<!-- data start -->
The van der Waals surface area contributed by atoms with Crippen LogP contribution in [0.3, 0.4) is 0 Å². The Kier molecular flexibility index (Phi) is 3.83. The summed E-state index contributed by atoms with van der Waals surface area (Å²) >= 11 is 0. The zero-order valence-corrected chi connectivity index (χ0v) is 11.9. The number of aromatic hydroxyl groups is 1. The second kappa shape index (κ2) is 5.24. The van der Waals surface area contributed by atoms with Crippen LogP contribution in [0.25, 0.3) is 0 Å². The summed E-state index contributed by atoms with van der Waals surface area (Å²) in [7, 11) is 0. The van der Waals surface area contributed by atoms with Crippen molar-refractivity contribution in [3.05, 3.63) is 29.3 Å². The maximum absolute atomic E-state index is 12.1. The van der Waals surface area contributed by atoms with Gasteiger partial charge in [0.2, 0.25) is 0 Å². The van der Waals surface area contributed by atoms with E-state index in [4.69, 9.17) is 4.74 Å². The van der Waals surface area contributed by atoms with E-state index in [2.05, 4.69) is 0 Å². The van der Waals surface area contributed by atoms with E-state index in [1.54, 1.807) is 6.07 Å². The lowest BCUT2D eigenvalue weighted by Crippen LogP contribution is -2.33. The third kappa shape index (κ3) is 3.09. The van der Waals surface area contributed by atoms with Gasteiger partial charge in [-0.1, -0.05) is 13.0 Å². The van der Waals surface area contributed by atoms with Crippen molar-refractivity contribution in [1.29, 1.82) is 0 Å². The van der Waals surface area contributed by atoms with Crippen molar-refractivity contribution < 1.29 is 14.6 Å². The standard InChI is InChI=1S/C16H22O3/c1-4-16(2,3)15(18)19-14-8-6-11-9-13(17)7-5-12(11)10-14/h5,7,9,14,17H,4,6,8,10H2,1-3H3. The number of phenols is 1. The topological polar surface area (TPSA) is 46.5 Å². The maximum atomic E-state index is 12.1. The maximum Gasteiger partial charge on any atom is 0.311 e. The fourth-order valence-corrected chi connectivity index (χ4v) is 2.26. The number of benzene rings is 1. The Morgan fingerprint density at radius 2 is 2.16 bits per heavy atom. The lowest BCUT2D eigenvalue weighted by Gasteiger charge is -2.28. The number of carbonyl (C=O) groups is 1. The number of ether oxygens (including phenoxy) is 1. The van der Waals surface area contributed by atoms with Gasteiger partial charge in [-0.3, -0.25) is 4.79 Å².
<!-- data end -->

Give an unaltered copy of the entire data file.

The van der Waals surface area contributed by atoms with Crippen LogP contribution in [0.3, 0.4) is 0 Å². The Kier molecular flexibility index (Phi) is 3.83. The summed E-state index contributed by atoms with van der Waals surface area (Å²) >= 11 is 0. The zero-order valence-corrected chi connectivity index (χ0v) is 11.9. The number of aromatic hydroxyl groups is 1. The second kappa shape index (κ2) is 5.24. The van der Waals surface area contributed by atoms with Crippen LogP contribution in [0.25, 0.3) is 0 Å². The summed E-state index contributed by atoms with van der Waals surface area (Å²) in [7, 11) is 0. The van der Waals surface area contributed by atoms with Crippen molar-refractivity contribution in [3.05, 3.63) is 29.3 Å². The maximum absolute atomic E-state index is 12.1. The van der Waals surface area contributed by atoms with Gasteiger partial charge in [0.2, 0.25) is 0 Å². The van der Waals surface area contributed by atoms with E-state index in [4.69, 9.17) is 4.74 Å². The van der Waals surface area contributed by atoms with E-state index in [2.05, 4.69) is 0 Å². The van der Waals surface area contributed by atoms with E-state index in [1.54, 1.807) is 6.07 Å². The lowest BCUT2D eigenvalue weighted by Crippen LogP contribution is -2.33. The third kappa shape index (κ3) is 3.09. The van der Waals surface area contributed by atoms with Gasteiger partial charge in [-0.1, -0.05) is 13.0 Å². The van der Waals surface area contributed by atoms with Crippen molar-refractivity contribution in [1.29, 1.82) is 0 Å². The van der Waals surface area contributed by atoms with Crippen molar-refractivity contribution < 1.29 is 14.6 Å². The standard InChI is InChI=1S/C16H22O3/c1-4-16(2,3)15(18)19-14-8-6-11-9-13(17)7-5-12(11)10-14/h5,7,9,14,17H,4,6,8,10H2,1-3H3. The number of phenols is 1. The topological polar surface area (TPSA) is 46.5 Å². The maximum atomic E-state index is 12.1. The maximum Gasteiger partial charge on any atom is 0.311 e. The fourth-order valence-corrected chi connectivity index (χ4v) is 2.26. The number of benzene rings is 1. The Morgan fingerprint density at radius 2 is 2.16 bits per heavy atom. The lowest BCUT2D eigenvalue weighted by Gasteiger charge is -2.28. The number of carbonyl (C=O) groups is 1. The number of ether oxygens (including phenoxy) is 1. The van der Waals surface area contributed by atoms with Gasteiger partial charge in [-0.3, -0.25) is 4.79 Å².